Chemical testing of aggregates and soils within the construction and civil engineering industry has wide ranging implications for the re-use of materials, remediation works and general project timelines and budgets. With so much potentially riding on the outcomes, it is important that the tests themselves deliver the results you need and, when required, comply to national standards.
Some materials testing laboratories can provide chemical analysis of sulphates, sulphides, PH measurement, chloride levels and organic matter. However, not all of them can provide the additional option of testing to recognised construction industry standards.
In many cases, testing to acknowledged best practice or standard operating procedures will deliver the results you need to make an informed decision. Most facilities will test to an in-house standard that is recognised across the industry.
However, in some cases, project requirements may state that tests need to meet a specific standard. In these instances, you need a testing facility that can also offer specific, standards-compliant chemical analysis. In the case of chemical testing, these are most likely to be BS 1377 for soils, BS EN 1744 for aggregates and TRL 447 reports covering sulphate specification for backfills.
Most civil engineering and earthworks contract specifications are based on the Specification for Highways Works – in particular, series 500 (drainage), 600 (earthworks), 700-1000 (pavements). For each class of materials detailed in these documents, there are a set of required properties, tests and methodologies.
Series 600, for example, includes a comprehensive list of tables, detailing Acceptable Earthworks Materials: Classification and Compaction Requirements. These specify that materials need to be tested to recognised standards. Within the notes for guidance on these schedules, the specification goes one step further and recommends what tests should be carried out in accordance with UKAS standards.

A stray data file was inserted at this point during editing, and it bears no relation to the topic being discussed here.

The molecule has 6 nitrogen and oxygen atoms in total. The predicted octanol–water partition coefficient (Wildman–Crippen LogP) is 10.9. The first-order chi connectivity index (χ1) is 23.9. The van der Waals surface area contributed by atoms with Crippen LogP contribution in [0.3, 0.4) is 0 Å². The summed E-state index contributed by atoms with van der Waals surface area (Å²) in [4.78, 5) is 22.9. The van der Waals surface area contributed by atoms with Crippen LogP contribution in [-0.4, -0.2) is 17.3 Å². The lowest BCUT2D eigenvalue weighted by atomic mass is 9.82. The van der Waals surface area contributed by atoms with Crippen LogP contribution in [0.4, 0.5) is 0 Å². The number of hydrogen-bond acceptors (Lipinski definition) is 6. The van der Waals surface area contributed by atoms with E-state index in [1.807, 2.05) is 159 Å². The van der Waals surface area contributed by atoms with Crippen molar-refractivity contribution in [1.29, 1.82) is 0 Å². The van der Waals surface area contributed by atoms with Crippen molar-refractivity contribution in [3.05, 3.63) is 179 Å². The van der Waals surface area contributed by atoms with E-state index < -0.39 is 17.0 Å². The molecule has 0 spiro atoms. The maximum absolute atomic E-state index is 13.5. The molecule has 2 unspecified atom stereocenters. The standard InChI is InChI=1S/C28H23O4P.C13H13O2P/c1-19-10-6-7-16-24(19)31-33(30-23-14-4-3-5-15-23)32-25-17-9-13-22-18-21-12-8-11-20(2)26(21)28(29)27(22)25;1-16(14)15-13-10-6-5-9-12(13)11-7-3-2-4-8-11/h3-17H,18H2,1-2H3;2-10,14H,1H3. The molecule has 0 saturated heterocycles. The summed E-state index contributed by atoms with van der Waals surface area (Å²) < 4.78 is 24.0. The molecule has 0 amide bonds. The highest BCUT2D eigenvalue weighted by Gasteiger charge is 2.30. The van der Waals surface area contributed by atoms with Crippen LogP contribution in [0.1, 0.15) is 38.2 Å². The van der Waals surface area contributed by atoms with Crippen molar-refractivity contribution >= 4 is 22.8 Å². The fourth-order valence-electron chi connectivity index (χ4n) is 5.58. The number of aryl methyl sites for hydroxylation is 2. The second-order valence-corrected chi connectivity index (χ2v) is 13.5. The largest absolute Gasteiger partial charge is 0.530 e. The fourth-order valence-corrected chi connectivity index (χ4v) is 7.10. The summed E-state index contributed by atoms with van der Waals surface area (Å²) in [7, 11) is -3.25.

Although chemical analysis may be seen as a niche element of materials testing, it is an essential one. Any main contractor required to test to highways works specifications should be sourcing UKAS accredited tests for chemical composition, not just physical.
It is worth bearing in mind that not all tests will need to be standards-based. UKAS compliant testing is likely to be more expensive, so invest in the right tests when needed and take advantage of cheaper alternatives when available.
If your testing house can do both, then keeping everything together makes sense. You will have one contact, one invoice, one set of results and the chance of better value if you are putting greater volume through a single supplier.
Whether you are looking for standard or standards-based testing, make sure you use a reputable testing house. Scrimping on testing is a false economy, as it can lead to escalating costs and project creep further down the line. When it comes to chemical analysis, think twice and test once.
To discuss your testing requirements in more detail, email firstname.lastname@example.org or call us on 01302 352652.